Research Article | Open Access
Comparison of Organ Location, Morphology, and Rib Coverage of a Midsized Male in the Supine and Seated Positions
The location and morphology of abdominal organs due to postural changes have implications in the prediction of trauma via computational models. The purpose of this study is to use data from a multimodality image set to devise a method for examining changes in organ location, morphology, and rib coverage from the supine to seated postures. Medical images of a male volunteer ( kg, 175 cm) in three modalities (Computed Tomography, Magnetic Resonance Imaging (MRI), and Upright MRI) were used. Through image segmentation and registration, an analysis between organs in each posture was conducted. For the organs analyzed (liver, spleen, and kidneys), location was found to vary between postures. Increases in rib coverage from the supine to seated posture were observed for the liver, with a 9.6% increase in a lateral projection and a 4.6% increase in a frontal projection. Rib coverage area was found to increase 11.7% for the spleen. Morphological changes in the organs were also observed. The liver expanded 7.8% cranially and compressed 3.4% and 5.2% in the anterior-posterior and medial-lateral directions, respectively. Similar trends were observed in the spleen and kidneys. These findings indicate that the posture of the subject has implications in computational human body model development.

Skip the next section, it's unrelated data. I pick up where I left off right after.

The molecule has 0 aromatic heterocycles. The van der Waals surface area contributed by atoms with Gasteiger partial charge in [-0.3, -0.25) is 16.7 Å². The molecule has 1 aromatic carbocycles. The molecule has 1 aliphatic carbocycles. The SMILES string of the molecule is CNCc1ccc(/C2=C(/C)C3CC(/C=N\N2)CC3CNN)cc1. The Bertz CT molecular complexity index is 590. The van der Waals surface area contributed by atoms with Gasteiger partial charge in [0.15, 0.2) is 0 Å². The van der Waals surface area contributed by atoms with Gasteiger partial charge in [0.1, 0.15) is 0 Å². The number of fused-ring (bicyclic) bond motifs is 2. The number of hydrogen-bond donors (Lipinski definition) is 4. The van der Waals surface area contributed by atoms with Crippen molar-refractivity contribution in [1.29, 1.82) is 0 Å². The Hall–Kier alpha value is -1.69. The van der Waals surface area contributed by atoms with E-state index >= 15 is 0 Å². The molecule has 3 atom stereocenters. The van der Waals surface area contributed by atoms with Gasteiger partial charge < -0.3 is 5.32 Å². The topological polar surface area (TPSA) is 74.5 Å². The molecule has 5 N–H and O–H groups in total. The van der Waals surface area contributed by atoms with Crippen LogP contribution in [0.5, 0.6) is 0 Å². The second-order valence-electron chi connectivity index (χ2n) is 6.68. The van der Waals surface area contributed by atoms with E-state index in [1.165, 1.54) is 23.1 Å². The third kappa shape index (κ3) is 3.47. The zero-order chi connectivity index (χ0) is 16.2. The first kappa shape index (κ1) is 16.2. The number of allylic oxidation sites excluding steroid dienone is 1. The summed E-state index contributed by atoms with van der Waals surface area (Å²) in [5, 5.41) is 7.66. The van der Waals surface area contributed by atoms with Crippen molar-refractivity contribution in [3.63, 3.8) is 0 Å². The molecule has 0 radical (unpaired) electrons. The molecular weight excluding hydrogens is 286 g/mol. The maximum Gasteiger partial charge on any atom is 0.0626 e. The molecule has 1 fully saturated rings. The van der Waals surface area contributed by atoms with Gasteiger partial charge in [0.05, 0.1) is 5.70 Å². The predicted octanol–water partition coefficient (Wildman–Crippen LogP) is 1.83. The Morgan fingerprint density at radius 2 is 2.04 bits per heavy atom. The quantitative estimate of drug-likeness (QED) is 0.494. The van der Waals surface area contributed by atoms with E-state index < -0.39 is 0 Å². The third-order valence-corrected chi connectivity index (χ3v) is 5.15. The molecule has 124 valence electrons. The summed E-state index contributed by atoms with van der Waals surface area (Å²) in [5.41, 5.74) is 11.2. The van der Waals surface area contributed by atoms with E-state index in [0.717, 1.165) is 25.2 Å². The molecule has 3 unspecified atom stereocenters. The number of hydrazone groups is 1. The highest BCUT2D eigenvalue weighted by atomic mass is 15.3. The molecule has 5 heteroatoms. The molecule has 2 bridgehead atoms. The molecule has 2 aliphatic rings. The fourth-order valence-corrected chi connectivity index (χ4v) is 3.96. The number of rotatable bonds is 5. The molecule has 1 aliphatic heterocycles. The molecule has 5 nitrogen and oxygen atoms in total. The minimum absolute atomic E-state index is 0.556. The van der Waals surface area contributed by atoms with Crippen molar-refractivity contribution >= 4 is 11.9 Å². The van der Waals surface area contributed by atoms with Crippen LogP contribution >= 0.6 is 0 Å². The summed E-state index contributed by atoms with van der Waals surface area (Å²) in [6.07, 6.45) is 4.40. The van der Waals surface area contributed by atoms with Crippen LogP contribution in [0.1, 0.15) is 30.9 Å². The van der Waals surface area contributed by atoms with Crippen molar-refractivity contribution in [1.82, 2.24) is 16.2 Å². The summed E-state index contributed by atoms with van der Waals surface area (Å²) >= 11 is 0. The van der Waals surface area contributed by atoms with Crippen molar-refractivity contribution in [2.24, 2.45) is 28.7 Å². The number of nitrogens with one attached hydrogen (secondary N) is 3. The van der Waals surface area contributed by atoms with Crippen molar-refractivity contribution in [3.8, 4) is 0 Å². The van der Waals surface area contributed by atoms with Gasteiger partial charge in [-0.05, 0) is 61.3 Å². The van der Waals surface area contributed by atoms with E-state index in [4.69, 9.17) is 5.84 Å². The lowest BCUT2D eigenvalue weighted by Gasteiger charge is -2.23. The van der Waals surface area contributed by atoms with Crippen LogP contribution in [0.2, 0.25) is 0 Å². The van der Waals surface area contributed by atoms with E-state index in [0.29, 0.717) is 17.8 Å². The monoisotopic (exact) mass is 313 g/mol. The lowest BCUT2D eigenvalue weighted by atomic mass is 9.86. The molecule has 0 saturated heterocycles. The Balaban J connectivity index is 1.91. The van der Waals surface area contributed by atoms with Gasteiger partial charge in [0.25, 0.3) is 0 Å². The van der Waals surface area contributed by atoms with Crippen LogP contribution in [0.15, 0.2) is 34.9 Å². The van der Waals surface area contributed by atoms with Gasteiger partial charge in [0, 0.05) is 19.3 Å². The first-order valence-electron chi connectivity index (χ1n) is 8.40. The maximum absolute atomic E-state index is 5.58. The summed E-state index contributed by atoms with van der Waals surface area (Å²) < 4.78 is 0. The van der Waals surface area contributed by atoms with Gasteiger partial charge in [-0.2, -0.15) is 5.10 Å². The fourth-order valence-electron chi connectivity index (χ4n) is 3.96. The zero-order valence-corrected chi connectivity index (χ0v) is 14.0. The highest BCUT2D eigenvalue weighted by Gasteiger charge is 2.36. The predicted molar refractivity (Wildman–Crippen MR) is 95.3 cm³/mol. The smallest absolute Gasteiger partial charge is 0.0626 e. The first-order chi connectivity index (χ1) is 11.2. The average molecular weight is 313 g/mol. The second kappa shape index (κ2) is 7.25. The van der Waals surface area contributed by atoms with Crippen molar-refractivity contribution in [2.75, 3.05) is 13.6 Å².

The fatalities and injuries associated with motor vehicle crash remain a leading problem in the United States. In 2010, the National Highway Traffic Safety Administration reported 30,196 individuals were killed in 5.4 million police-reported automobile crashes. In addition roughly 1.5 million people were injured in these police-reported motor vehicle crashes . The University of Michigan Transportation Research Institute used the National Automotive Sampling System (NASS) to show approximately 19,000 adult occupants sustain abdominal injuries per year. Of those 19,000 adult occupants, the liver and spleen are found to be the most commonly injured organs in frontal impact cases, with kidney injury being minimal . These injuries often result from loads from the steering wheel, seat belt, or other interior features of a vehicle, such as the door in a near-side lateral impact, and the literature has reported that rib fracture can lead to damage of abdominal organs including the liver, spleen, and kidneys [3–6]. Additionally, literature reported that low right-sided rib fracture increased the probability of liver injury, and low left-sided rib fracture increased the probability of spleen injury [3–6]. Al-Hassani et al. also concluded lower rib fracture result in kidney injury .
Abdominal injuries are not exclusive to the civilian population. Military personnel are also susceptible to nonpenetrating ballistic and blast impact which lead to internal abdominal injuries, such as liver laceration . In blast events, air-containing organs including the lungs, larynx, trachea, and gastrointestinal region are the primary sources of injury, followed by solid organs like the liver, spleen, and kidneys. Although these abdominal organs are not as vulnerable to blast injury as air-containing organs, lacerations or lethal hemorrhage can occur .